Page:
The National Council on Teacher Quality (NCTQ) recently found teacher absences in Oklahoma City averaged 11 days in 2013, and 18 percent of teachers missed more than 18 days, as reported earlier this month in The Oklahoman.
I suspect that is why the NCTQ database included days lost to professional development in its study. That dubious methodological decision gave them an opportunity to overstate the national teacher absenteeism rate by up to 29 percent (by including professional leave and “other” in the total teacher absences due to sick and personal leave).
By the way, the number of teachers included in the NCTQ database is around 10 percent smaller than the number of teachers in the OKCPS database.
Assuming that the national average applies at least roughly to the OKCPS — if the NCTQ published the data in a fair manner — The Oklahoman’s lede would have been that the average OKCPS teacher misses about eight days per year due to illness or personal and family circumstances and is pulled out of the classroom three days a year by the system. Combine the two metrics and OKCPS teachers still have a 94 percent attendance rate. Those statistics would be average for the nation. They would seem unremarkable, and the story on teacher absences wouldn’t make the front page.
I suspect that Ben Felder’s balanced report disappointed the corporate-funded NCTQ. He is objective in addressing the complexity of the problems that cause chronic teacher absenteeism. He understands that teacher absences are both a cause and effect of a complex web of challenges facing high-poverty schools.
In his article, Felder quotes Ed Allen, the American Federation of Teachers of Oklahoma president, who explains that teachers face:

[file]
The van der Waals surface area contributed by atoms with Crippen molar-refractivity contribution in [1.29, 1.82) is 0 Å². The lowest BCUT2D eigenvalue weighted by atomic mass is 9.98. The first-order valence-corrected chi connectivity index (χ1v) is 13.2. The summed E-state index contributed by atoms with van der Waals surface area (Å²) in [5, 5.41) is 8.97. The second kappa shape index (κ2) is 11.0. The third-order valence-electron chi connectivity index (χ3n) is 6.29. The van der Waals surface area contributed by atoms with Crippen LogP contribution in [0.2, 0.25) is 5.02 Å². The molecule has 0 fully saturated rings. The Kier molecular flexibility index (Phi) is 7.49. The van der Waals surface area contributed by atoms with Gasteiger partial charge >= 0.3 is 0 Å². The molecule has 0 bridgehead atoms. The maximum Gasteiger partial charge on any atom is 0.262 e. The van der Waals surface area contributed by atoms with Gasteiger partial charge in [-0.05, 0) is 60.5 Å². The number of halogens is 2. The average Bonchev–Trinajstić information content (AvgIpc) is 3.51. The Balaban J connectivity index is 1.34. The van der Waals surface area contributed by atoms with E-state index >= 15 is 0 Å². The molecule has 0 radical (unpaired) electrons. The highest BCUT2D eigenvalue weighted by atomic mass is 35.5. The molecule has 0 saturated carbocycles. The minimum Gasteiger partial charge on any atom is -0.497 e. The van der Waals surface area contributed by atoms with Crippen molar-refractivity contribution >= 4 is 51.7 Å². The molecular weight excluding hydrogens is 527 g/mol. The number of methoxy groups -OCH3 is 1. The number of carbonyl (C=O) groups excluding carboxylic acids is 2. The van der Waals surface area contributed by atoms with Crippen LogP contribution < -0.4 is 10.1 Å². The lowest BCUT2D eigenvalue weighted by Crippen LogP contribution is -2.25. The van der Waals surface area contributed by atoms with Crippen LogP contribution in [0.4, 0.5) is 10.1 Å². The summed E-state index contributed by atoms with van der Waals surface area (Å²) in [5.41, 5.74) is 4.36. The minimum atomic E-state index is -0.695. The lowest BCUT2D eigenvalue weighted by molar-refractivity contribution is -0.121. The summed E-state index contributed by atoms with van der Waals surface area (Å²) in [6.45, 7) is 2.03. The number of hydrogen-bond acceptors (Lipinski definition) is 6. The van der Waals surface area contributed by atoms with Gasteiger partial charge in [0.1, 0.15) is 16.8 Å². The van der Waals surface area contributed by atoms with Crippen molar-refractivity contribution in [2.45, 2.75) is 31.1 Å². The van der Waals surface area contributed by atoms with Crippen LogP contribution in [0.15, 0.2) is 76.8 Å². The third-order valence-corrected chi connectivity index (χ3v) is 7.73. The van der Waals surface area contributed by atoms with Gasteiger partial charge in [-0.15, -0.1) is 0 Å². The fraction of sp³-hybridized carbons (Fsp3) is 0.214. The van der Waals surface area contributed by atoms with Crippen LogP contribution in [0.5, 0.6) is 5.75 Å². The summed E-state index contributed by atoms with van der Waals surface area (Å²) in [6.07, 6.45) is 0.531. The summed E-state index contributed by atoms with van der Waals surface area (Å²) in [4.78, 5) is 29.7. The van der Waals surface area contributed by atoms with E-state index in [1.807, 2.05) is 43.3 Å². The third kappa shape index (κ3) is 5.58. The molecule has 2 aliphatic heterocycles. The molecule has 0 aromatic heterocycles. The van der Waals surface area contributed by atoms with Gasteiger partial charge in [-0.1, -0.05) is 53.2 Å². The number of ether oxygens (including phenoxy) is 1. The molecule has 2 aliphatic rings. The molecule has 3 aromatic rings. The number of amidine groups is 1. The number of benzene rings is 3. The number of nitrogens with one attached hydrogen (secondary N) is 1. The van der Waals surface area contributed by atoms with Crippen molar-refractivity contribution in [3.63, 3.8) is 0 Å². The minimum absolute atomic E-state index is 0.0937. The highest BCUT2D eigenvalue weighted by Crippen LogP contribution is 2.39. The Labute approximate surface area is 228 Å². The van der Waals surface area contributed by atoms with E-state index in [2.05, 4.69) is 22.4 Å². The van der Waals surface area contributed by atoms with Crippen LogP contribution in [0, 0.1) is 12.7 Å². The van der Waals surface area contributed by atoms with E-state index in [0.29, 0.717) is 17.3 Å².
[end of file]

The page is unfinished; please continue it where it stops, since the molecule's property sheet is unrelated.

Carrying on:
… discipline problems, a push toward high-stakes testing and other challenges associated with a student body with a high rate of poverty have created low morale. …
Teachers are in survival mode, and unless you change that foundation and change that culture nothing will change it. … Teachers take mental health days in Oklahoma City because they are so stressed out. We hear that all the time.
NCTQ data essentially useless
Under no circumstances would I downplay the harm done by chronic absenteeism of teachers but, as is the norm for that policy group, the NCTQ is useless in terms of asking questions that are intellectually honest and could help improve schools. It makes no sense to compare chronic teacher absenteeism across schools without controlling for the age of teachers. For instance, in the mid-1990s, John Marshall H.S. had the district’s best attendance rate for teachers, as we should have. We were Baby Boomers at the peak of our effectiveness, usually without small children at home or elderly parents.
At the end of my career at Centennial H.S., these same teachers were loudly berated for having the district’s lowest attendance rate because, “Obviously you do not want to come to school!” The truth was that, in addition to caring for elderly parents, our teachers were hospitalized for heart disease, cancer and an array of surgeries. And we had buried colleagues who had continued to work at our stressful job only to die prematurely. One year, I was the only person in my department who was not a survivor of a life-threatening medical crisis.